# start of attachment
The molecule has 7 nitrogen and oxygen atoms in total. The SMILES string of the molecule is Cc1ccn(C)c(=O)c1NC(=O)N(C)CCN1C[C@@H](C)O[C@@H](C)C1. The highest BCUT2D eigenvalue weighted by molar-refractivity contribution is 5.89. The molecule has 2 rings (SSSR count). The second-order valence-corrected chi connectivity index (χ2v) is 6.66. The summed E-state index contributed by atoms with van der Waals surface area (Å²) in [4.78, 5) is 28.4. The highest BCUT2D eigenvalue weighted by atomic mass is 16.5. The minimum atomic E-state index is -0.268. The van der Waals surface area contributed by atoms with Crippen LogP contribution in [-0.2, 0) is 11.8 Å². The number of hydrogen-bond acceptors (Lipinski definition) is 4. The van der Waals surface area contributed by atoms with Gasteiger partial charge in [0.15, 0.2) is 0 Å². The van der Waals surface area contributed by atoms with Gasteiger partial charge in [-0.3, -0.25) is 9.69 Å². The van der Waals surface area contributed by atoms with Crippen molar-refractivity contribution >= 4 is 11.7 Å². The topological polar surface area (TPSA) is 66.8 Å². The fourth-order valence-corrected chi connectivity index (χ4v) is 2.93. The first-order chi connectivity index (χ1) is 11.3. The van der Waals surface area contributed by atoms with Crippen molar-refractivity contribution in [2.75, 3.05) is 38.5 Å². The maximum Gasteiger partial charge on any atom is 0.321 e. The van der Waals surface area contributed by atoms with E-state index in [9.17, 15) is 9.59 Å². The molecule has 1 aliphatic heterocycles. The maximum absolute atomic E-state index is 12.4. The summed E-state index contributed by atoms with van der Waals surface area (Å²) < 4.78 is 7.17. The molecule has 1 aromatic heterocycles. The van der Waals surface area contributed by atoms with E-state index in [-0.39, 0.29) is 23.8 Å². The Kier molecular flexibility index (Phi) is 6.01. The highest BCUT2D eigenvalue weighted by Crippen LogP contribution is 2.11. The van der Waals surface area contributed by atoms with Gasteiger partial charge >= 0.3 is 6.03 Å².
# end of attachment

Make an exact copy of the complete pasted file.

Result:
The molecule has 7 nitrogen and oxygen atoms in total. The SMILES string of the molecule is Cc1ccn(C)c(=O)c1NC(=O)N(C)CCN1C[C@@H](C)O[C@@H](C)C1. The highest BCUT2D eigenvalue weighted by molar-refractivity contribution is 5.89. The molecule has 2 rings (SSSR count). The second-order valence-corrected chi connectivity index (χ2v) is 6.66. The summed E-state index contributed by atoms with van der Waals surface area (Å²) in [4.78, 5) is 28.4. The highest BCUT2D eigenvalue weighted by atomic mass is 16.5. The minimum atomic E-state index is -0.268. The van der Waals surface area contributed by atoms with Crippen LogP contribution in [-0.2, 0) is 11.8 Å². The number of hydrogen-bond acceptors (Lipinski definition) is 4. The van der Waals surface area contributed by atoms with Gasteiger partial charge in [0.15, 0.2) is 0 Å². The van der Waals surface area contributed by atoms with Gasteiger partial charge in [-0.3, -0.25) is 9.69 Å². The van der Waals surface area contributed by atoms with Crippen molar-refractivity contribution >= 4 is 11.7 Å². The topological polar surface area (TPSA) is 66.8 Å². The fourth-order valence-corrected chi connectivity index (χ4v) is 2.93. The first-order chi connectivity index (χ1) is 11.3. The van der Waals surface area contributed by atoms with Crippen molar-refractivity contribution in [2.75, 3.05) is 38.5 Å². The maximum Gasteiger partial charge on any atom is 0.321 e. The van der Waals surface area contributed by atoms with E-state index in [9.17, 15) is 9.59 Å². The molecule has 1 aliphatic heterocycles. The maximum absolute atomic E-state index is 12.4. The summed E-state index contributed by atoms with van der Waals surface area (Å²) < 4.78 is 7.17. The molecule has 1 aromatic heterocycles. The van der Waals surface area contributed by atoms with E-state index in [-0.39, 0.29) is 23.8 Å². The Kier molecular flexibility index (Phi) is 6.01. The highest BCUT2D eigenvalue weighted by Crippen LogP contribution is 2.11. The van der Waals surface area contributed by atoms with Gasteiger partial charge >= 0.3 is 6.03 Å².